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Kerre Woodham: Charter schools are making a comeback

Author
Kerre Woodham,
Publish Date
Tue, 14 May 2024, 10:20am
Photo / Getty Images
Photo / Getty Images

Kerre Woodham: Charter schools are making a comeback

Author
Kerre Woodham,
Publish Date
Tue, 14 May 2024, 10:20am

Charter schools are making a comeback.  

So, what happened last time?  

When ACT was in confidence and supply with the John Key government, they were able to establish charter schools and they managed to establish 11 of them. 

Charter schools were designed to be a place for children who didn't fit into mainstream education. They had different structures, a different layout, and a different form of teaching. They still must follow a curriculum, but it is different from your normal education.  

I was wondering, given this story on neurodivergent children yesterday, are parents really feeling that the education system is failing their children? It's not just parents of neurodivergent children who feel the education system is failing them, though, is it? To be clear. Your average kiwi kid is going to their local state school, and they’re learning with great teachers who are doing their best, and their best is very good. They have a great relationship with their teachers and with the principal. They have a great relationship with each other. They're having fun and they're learning.  

But if you have children who are particularly bright, or if they are neurodivergent, or if they're incredibly anxious, or if they come from families where education is not a priority, what do you do?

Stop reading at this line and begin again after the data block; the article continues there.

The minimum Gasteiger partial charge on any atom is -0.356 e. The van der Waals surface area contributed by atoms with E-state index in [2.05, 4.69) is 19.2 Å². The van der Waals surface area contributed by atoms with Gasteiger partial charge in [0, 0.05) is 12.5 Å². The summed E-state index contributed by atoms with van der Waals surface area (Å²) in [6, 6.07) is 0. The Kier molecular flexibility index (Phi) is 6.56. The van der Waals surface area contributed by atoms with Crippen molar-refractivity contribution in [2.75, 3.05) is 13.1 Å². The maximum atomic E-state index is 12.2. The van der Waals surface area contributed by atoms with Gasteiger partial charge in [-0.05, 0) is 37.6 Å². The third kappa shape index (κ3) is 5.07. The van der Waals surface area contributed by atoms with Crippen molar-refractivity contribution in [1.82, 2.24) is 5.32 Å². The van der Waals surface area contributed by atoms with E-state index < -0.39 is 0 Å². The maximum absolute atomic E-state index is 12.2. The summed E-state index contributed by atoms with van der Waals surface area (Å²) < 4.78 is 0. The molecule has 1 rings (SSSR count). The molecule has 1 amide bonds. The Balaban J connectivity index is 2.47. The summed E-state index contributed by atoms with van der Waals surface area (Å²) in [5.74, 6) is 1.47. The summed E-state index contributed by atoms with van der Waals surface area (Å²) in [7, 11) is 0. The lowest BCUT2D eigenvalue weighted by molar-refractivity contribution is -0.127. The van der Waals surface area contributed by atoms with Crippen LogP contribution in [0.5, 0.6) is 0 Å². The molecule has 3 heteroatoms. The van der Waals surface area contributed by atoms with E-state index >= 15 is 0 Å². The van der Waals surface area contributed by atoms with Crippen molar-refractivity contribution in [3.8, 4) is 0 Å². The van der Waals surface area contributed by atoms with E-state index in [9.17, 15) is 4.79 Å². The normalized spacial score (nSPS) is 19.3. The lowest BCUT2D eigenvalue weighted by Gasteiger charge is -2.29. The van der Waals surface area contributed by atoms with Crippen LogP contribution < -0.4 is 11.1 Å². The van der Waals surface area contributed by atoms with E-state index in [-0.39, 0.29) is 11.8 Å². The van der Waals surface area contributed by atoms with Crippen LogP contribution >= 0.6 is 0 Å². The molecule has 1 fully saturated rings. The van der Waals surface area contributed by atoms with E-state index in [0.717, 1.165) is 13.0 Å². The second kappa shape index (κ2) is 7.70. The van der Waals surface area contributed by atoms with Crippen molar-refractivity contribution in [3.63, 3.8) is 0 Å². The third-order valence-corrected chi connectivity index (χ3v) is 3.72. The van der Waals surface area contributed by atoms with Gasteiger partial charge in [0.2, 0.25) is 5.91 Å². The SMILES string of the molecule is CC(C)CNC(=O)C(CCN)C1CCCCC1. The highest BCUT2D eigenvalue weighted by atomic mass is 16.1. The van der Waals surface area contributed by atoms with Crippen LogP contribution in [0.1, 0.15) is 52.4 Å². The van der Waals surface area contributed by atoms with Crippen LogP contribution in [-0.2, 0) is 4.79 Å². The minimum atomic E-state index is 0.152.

We've seen falling rates of international achievement, the nonattendance of children in our public schools has reached all-time highs or lows depending on which way you look at it. As a parent, have you looked at alternative forms of education? Homeschooling is up for all sorts of reasons that came out of the COVID-19 years, but it's still starting from a very small base, and homeschooling is not for everyone. It's more a lifestyle than just homeschooling.   

Private schools are prohibitively expensive. We saw a story in the Herald this morning where middle-class families who were looking to upgrade the home are being turned back by the banks because they have too much debt. They've got the private schools and the cars, but they are struggling to meet the payments on the credit cards. It's not just first-home buyers. The religious schools, the integrated religious schools have waiting lists as long as your arm.  

So, what do you do if you feel that the local school is failing your child or grandchild? And I know that we're in an era where every child is special, every child is unique, and every education system needs to cater specifically to that one child, but there are large groups of kids for whom state school doesn't work. And we've seen that both in the falling achievement rates and in the fact they are not turning up for school at all.  

And it is not just kids from families who do not care. They're parents who care very much, but they cannot get their kids to school. I could not imagine how awful the battle would be to try and make your child go to school every single day, and I've heard from parents that they bargain. They barter, they plead, they pay.  

Would an alternative form of education from David Seymour work? Would that be an option for you? We used to have a great education in this country. It was something we were known for and now it is gone. 

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